Mr. Pedersen – A Man of Genius

David Evans spent more than a decade researching the life of Mikael Pedersen, who is best known for his unconventional bicycles. I have been fascinated by these machines since we photographed a rare racing version for our book The Competition Bicycle (see photo below). I have ridden a reproduction Pedersen, and to my surprise, the unconventional design worked quite well.

David Evans’ book doesn’t have studio photos, but it’s full of historic images and fascinating anecdotes. When Pedersen designed his bicycle, he built a prototype from wood, and rode it for thousands of miles! Later, he built a cycling track in the garden of his house to train and to test bicycles.

I marveled at the Pedersen quadruplet, the record-setting exploits of “Goss” Green on a Pedersen that was not just equipped with pedals, but also with oscillating handlebars that powered the front wheel, making his bike an all-wheel-drive machine! Over 224 pages, David Evans traces the ups and downs of Pedersen, whose brilliant inventions were not limited to bicycles. Until now, the book hasn’t been available in North America… so we decided to add it to our online bookstore.

About Jan Heine, Editor, Bicycle Quarterly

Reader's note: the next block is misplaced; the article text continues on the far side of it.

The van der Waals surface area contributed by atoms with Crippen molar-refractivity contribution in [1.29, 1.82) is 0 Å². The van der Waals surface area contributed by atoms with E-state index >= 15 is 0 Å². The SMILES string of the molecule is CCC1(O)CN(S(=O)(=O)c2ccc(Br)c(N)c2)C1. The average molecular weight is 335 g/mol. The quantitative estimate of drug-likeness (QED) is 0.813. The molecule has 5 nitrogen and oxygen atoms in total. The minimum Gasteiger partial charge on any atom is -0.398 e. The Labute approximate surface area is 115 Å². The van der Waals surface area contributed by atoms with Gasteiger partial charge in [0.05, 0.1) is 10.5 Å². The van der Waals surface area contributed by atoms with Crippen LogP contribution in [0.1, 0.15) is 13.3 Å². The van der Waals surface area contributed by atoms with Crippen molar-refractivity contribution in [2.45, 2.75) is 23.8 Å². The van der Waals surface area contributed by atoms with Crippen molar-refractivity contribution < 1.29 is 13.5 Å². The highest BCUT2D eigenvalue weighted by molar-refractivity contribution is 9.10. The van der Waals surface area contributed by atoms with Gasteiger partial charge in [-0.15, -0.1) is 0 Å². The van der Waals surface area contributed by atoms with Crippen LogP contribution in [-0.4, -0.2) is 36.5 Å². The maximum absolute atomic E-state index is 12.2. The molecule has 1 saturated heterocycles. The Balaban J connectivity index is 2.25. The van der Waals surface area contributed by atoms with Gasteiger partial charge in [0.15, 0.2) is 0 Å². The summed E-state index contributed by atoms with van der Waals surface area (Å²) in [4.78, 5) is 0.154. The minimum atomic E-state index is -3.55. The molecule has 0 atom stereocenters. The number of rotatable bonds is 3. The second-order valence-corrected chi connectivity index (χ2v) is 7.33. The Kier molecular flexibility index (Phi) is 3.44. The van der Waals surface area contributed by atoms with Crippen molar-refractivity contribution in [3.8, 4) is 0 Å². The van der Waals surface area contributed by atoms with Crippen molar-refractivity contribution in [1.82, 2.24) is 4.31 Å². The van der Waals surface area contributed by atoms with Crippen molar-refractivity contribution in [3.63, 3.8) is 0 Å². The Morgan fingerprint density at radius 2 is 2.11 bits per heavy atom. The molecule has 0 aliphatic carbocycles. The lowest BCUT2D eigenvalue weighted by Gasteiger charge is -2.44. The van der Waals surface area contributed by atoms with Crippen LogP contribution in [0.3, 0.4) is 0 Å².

I love cycling and bicycles, especially those that take us off the beaten path. I edit Bicycle Quarterly magazine, and occasionally write for other publications. One of our companies, Bicycle Quarterly Press publishes cycling books, while Compass Bicycles Ltd. makes and distributes high-quality bicycle components for real-world riders.
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One Response to Mr. Pedersen – A Man of Genius

  1. Mitch Kelly says:

    Jan, so glad you started a blog, it looks like it will be endlessly entertaining. I believe numb hands are often caused by pelvic instability. If the seat is too far forward, the rider is forced to use their hands to support too much of their weight. Also, if the seat is too high or the rider is otherwise operating outside of their comfortable range of motion, they may be forced to use their hands to steady themselves on the bike, resulting in over-use and numbness. I believe gloves should be worn to protect the rider’s hands in the event of a crash, and should not be relied upon to prevent numbness. Just my two cents. Once again, thanks for taking the time to start a blog.

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